Prince George’s County Executive Rushern L. Baker III traveled to Capitol Hill June 8 to push for federal assistance in moving the county forward, officials said.
Baker met with members of the county’s congressional delegation, White House officials and representatives from the Department of Housing and Urban Development (HUD) and the Department of Health and Human Services (DHHS). His agenda included a push for more federal tenants in the county. Prince George’s County officials estimate that 25 percent of the area’s federal workforce lives in the county, less then four percent of federal office space leased in the region is located in the county.
“Prince George’s County has a uniquely close relationship to the federal government due to our geographic proximity to Washington, D.C., the federal installations that exist in the county and the fact that 25% of the region’s federal workforce lives in Prince George’s County,” Baker said in a statement.
County officials expressed bitter disappointment their attempt two years ago to lure DHHS to a site near the New Carrollton Metro station failed and the government health agency renewed its lease in Rockville. Since then, county officials have set their sights on the FBI. The U.S. Senate last year passed a resolution to relocate the FBI’s headquarters from the Hoover Building on Pennsylvania Avenue NW in the District. The resolution states that the new headquarters must be within two miles of a Metro station and 2.5 miles outside the Beltway. The new headquarters building must include at least 2.1 million square feet of rentable office space and a maximum of 4,300 parking spaces. County officials are studying possible locations and planning to try to lure the FBI across the District line.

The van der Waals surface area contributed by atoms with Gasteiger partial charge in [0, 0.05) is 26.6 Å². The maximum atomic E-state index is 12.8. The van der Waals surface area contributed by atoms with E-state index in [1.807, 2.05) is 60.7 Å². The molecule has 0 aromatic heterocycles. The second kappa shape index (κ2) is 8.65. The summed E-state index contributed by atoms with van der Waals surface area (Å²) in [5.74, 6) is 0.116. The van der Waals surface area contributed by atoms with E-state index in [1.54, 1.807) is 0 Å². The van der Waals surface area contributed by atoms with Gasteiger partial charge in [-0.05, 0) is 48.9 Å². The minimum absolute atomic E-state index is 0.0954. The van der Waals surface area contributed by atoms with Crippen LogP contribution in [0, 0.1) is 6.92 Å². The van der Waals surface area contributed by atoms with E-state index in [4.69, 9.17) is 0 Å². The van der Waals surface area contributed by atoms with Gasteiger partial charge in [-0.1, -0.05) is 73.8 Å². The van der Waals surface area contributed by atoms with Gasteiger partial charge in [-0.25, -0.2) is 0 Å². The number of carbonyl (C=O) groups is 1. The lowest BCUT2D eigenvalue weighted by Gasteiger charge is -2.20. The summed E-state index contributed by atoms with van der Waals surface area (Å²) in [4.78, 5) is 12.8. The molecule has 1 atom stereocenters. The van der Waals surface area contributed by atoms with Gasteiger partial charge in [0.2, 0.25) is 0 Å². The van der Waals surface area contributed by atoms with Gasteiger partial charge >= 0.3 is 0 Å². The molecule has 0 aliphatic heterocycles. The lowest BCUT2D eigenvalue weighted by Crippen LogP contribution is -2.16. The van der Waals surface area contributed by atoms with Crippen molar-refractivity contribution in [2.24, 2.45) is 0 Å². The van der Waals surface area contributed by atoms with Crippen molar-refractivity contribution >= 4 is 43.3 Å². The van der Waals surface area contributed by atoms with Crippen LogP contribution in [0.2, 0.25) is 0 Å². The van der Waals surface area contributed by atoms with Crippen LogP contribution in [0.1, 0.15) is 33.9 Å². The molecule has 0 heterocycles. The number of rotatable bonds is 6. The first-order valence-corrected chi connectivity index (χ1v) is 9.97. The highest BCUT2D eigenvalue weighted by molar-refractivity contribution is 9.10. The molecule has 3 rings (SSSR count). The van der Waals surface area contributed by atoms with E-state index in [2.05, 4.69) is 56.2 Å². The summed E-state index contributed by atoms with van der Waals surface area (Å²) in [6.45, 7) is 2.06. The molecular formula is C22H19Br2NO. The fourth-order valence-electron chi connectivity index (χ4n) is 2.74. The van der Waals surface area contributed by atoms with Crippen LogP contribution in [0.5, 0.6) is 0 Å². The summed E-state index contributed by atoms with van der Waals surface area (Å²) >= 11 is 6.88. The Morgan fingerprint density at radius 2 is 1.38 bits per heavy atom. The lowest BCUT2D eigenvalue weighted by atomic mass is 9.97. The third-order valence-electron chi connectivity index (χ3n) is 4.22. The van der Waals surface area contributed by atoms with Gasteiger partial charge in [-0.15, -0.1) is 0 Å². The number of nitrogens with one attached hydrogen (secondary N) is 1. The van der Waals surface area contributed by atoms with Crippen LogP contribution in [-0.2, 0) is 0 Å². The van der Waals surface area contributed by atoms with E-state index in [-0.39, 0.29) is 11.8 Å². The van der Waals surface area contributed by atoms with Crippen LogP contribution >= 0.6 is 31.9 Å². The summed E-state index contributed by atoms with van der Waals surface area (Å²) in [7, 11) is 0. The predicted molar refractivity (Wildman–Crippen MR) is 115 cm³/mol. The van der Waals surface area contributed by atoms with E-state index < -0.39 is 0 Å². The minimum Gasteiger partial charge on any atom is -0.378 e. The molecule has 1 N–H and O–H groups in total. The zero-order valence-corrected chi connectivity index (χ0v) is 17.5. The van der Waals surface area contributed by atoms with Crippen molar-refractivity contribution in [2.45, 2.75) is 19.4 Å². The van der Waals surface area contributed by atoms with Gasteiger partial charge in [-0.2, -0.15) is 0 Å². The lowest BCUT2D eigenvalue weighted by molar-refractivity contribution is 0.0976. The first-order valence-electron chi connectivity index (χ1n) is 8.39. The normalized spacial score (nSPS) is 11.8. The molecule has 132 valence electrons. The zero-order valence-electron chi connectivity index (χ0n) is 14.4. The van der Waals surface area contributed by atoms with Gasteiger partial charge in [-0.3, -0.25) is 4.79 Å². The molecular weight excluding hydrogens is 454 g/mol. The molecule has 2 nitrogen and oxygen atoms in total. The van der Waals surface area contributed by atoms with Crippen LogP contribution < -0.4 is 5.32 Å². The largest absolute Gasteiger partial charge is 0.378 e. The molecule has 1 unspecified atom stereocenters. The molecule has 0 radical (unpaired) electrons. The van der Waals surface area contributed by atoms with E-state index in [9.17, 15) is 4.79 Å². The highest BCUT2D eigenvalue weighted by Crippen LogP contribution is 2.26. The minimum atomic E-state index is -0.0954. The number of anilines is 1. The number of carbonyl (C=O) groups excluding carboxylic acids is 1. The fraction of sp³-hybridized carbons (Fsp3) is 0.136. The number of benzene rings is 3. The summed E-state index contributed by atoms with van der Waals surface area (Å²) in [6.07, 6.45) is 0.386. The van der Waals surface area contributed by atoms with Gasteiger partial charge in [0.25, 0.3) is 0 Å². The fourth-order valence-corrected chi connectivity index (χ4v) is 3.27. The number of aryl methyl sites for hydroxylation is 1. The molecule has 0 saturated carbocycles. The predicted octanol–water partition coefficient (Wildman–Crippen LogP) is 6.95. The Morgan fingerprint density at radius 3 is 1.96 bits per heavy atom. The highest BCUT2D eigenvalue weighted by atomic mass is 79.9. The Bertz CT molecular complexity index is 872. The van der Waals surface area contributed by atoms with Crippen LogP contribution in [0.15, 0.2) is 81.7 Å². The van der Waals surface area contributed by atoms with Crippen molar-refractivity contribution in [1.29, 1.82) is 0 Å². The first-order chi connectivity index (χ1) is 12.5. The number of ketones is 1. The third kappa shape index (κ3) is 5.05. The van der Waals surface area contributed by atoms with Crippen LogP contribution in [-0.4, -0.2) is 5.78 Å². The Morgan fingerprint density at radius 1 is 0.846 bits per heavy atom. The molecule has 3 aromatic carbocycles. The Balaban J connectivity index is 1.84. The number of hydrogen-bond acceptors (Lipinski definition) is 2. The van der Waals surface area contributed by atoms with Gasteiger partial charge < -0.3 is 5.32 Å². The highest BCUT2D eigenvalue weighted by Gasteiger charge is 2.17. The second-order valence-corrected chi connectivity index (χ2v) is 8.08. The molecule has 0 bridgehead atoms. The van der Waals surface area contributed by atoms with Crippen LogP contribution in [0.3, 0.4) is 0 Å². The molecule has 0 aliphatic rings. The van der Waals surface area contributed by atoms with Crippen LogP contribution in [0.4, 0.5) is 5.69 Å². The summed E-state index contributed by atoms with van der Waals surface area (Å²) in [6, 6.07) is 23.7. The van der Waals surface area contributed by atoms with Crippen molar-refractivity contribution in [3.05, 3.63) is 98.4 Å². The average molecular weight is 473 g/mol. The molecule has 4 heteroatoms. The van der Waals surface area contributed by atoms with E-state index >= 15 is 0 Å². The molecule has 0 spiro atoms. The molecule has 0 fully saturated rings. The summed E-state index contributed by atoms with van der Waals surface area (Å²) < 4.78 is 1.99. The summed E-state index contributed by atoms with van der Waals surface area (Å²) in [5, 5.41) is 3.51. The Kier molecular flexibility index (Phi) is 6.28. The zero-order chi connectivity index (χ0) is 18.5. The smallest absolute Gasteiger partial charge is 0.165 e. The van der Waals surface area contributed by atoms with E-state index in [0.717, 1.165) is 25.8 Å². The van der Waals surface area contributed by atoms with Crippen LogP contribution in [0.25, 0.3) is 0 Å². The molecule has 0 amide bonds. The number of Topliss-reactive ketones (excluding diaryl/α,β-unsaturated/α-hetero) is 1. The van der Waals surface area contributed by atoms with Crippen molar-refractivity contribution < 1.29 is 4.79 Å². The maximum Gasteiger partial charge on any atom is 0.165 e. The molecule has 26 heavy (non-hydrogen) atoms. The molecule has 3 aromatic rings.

“We are assessing those sites currently and looking at every possible contingency in terms of how to use the criteria and how it would be supported through infrastructure,” Aubrey Thagard, county assistant Deputy Chief Administrator Aubrey Thagard told the AFRO. “There is a workgroup that has been formed to take a look at all that and to provide an analysis.”
Baker and the council signed a resolution in February agreeing to cooperate in luring the FBI. The county will have to fend off a serious challenge from Fairfax County, Va. for the facility. That county beat Prince George’s to the punch with its bid and already seem to be settled on land around the Franconia-Springfield Metro station
Thagard said he hoped that the House would pass the Senate resolution by this spring, but that has yet to happen.
Baker’s meeting with HUD officials comes at a time where the county needs to repair its relationship with that agency. During the administration of former County Executive Jack B. Johnson, $4.1 million worth of HUD funds were abused as part of the corruption scandal that resulted in Johnson going to prison.
Unfortunately for Prince George’s, the Johnson scandal wasn’t the first misstep it had with HUD. Despite warnings, the Prince George’s Department of Housing and Community Development, was slow in awarding funds in 2009 and that resulted in HUD temporarily revoking a $2 million grant from the county in early 2010.
HUD’s displeasure was backed up by the county’s own Office of Audits and Investigations. In an internal audit, it took DHCD to task for failing to provide adequate funding to meet HUD’S standards. At the same time, the audit also criticized the agency for shady practices when it actually did get around to distributing money.
Since taking over though, Baker has tried to distance himself from that era as he cleared out top-level positions at DHCD; bringing in all new people. As a result, the county is currently $3.5 million per year as part of the HOME program.
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